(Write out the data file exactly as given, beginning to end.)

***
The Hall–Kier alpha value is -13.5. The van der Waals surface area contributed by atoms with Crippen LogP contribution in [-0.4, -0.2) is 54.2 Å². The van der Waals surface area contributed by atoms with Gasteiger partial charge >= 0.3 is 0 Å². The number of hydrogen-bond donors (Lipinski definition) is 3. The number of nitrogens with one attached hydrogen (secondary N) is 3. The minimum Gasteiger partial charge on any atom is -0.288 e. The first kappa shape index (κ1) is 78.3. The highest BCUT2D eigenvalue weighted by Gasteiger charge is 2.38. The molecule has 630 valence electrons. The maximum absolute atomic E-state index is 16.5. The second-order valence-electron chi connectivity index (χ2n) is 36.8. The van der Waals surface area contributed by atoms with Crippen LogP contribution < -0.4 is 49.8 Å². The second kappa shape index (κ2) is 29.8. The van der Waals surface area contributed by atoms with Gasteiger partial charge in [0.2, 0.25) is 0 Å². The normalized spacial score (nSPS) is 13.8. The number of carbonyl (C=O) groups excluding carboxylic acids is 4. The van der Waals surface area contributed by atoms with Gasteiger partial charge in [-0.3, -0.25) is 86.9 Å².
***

The Hall–Kier alpha value is -13.5. The van der Waals surface area contributed by atoms with Crippen LogP contribution in [-0.4, -0.2) is 54.2 Å². The van der Waals surface area contributed by atoms with Gasteiger partial charge >= 0.3 is 0 Å². The number of hydrogen-bond donors (Lipinski definition) is 3. The number of nitrogens with one attached hydrogen (secondary N) is 3. The minimum Gasteiger partial charge on any atom is -0.288 e. The first kappa shape index (κ1) is 78.3. The highest BCUT2D eigenvalue weighted by Gasteiger charge is 2.38. The molecule has 630 valence electrons. The maximum absolute atomic E-state index is 16.5. The second-order valence-electron chi connectivity index (χ2n) is 36.8. The van der Waals surface area contributed by atoms with Crippen LogP contribution < -0.4 is 49.8 Å². The second kappa shape index (κ2) is 29.8. The van der Waals surface area contributed by atoms with Gasteiger partial charge in [0.2, 0.25) is 0 Å². The normalized spacial score (nSPS) is 13.8. The number of carbonyl (C=O) groups excluding carboxylic acids is 4. The van der Waals surface area contributed by atoms with Gasteiger partial charge in [-0.3, -0.25) is 86.9 Å².